Did you know The Sopranos is often proclaimed one of the most influential top TV series ever produced? Well, you are just about to figure out more amazing facts about the TV show that you probably didn’t know during its production. The Sopranos is a crime drama series often recognized as a TV show. It began in the “television Golden age,” written and created by David Chase. The show premiered between 1999 and 2007 by airing 86 episodes to secure a spot as the most fantastic TV show ever produced. Its plot portrays Tony Sopranos, as the main character, trying to balance his family life while risking himself as a criminal organization leader based in New Jersey. If you are a fan of watching The Sopranos, you might think you know everything about it. But let’s face some facts behind the scene that you might have easily missed while watching the fantastic show.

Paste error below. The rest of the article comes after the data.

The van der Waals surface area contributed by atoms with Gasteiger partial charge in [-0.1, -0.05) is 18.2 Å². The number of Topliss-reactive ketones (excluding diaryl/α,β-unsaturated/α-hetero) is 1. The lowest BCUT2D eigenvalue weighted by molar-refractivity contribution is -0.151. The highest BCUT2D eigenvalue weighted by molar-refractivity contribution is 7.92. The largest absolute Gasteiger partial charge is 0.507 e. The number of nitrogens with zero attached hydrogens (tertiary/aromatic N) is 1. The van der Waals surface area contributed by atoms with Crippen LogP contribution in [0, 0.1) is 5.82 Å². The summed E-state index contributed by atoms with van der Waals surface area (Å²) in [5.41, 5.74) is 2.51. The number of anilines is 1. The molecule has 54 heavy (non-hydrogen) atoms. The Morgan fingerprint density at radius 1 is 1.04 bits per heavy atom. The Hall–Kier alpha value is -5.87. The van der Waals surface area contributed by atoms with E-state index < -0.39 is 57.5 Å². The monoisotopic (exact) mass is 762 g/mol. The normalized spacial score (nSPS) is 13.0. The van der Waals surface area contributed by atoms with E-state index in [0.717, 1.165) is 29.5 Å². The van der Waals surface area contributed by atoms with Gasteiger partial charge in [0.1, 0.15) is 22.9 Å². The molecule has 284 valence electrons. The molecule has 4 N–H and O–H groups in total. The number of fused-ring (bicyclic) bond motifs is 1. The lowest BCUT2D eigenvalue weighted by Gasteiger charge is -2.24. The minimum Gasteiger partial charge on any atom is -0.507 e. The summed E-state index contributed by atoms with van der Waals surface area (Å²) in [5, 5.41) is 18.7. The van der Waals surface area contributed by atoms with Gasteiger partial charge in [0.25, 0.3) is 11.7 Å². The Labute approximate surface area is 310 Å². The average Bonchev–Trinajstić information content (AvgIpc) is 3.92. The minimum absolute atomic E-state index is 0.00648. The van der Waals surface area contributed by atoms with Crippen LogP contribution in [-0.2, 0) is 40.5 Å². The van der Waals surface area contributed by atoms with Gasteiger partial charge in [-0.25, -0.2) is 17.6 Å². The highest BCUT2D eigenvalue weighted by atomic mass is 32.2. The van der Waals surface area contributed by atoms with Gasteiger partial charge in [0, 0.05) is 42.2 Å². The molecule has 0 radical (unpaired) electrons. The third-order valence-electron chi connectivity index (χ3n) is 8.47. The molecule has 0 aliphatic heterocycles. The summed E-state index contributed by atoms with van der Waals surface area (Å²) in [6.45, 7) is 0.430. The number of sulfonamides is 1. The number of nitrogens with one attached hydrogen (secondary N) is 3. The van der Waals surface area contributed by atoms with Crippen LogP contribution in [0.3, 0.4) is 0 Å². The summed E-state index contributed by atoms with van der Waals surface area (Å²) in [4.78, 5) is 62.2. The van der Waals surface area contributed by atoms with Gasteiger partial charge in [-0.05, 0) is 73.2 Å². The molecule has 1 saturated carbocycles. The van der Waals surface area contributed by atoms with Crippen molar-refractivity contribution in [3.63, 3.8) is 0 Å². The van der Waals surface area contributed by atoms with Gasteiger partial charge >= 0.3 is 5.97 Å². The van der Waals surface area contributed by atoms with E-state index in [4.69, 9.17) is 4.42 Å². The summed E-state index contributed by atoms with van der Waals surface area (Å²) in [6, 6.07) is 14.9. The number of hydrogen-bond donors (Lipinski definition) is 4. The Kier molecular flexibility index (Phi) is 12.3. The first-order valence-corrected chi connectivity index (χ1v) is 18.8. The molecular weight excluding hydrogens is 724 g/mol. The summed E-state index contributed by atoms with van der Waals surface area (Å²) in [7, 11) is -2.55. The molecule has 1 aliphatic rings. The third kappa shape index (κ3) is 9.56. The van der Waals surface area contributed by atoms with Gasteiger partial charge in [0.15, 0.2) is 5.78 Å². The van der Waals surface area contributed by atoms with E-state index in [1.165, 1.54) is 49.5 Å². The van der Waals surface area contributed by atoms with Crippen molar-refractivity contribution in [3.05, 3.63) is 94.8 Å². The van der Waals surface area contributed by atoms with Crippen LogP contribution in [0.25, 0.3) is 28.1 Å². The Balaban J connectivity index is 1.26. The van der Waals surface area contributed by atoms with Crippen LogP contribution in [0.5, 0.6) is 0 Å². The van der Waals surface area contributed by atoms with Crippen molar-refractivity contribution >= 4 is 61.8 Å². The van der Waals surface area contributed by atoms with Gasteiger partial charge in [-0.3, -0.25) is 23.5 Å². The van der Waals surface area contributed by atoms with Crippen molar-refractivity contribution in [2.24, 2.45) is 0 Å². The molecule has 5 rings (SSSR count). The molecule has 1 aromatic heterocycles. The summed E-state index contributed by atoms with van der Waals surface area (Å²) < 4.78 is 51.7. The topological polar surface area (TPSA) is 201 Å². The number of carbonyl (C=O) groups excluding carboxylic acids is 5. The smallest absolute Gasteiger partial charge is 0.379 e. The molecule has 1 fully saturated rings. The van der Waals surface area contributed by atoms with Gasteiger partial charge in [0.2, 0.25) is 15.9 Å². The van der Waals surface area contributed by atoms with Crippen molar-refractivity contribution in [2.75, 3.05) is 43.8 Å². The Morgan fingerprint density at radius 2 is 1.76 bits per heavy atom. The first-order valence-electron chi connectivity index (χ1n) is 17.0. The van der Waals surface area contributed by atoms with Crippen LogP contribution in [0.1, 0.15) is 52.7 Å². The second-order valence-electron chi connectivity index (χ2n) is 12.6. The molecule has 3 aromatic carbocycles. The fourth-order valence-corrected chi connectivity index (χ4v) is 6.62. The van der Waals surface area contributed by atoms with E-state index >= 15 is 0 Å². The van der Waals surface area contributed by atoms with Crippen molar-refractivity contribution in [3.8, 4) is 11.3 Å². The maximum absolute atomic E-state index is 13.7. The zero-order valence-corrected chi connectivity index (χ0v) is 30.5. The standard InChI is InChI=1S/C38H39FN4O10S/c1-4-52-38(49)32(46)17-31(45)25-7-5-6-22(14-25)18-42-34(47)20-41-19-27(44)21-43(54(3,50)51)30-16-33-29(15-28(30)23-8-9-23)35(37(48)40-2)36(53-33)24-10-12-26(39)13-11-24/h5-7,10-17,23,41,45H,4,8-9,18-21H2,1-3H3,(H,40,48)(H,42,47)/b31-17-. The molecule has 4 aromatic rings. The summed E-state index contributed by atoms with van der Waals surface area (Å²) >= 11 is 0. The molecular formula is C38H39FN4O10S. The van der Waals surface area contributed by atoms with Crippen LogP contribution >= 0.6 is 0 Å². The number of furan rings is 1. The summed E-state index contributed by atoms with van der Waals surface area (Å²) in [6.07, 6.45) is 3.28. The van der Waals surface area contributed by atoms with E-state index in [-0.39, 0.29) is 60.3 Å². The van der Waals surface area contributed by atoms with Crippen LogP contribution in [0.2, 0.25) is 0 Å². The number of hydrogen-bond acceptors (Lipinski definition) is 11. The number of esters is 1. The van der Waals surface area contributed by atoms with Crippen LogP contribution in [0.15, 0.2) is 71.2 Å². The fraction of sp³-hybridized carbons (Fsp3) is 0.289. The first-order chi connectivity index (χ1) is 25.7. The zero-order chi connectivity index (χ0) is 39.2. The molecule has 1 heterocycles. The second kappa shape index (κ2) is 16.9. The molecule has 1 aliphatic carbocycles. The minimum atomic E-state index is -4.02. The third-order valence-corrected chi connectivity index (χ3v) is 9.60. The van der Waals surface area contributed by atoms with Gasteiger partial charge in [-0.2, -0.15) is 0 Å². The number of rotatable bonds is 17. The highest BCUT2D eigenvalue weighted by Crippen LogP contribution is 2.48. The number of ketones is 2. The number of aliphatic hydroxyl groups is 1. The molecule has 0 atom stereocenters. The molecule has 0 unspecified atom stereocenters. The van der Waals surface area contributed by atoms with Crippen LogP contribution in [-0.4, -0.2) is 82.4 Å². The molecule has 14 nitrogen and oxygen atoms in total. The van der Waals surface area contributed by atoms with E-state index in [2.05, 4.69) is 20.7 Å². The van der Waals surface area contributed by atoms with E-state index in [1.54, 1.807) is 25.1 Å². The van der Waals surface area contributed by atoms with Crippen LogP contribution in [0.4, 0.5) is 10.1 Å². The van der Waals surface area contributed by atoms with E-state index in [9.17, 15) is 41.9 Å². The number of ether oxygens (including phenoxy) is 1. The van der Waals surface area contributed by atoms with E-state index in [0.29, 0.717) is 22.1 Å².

1. It was Initially Supposed to be a Movie
While most fans regard The Sopranos as the most dominant TV show ever made, its original intention was to become a movie. In fact, the show’s producer David Chase originally pitched The Sopranos as a movie with no intents of making it a TV show even after working with several TV projects in his career.
2. Chase Thinks the Early Storyline Involving Tony Was “Stupid”
If there is something fans criticize about The Sopranos, it’s the somewhat repeating storyline. If you are an avid follower, you quickly notice that Tony Soprano gets frequently involved with new enemies. The story then builds up with Tony and the rogue characters having business conflicts. Later, Tony has to deal with them by either killing or using other tactics to destroy them. However, Chase actually agreed with the criticism behind this story, stating it was stupid whenever he revisited it.
3. David Chase Chose All The Soprano’s Music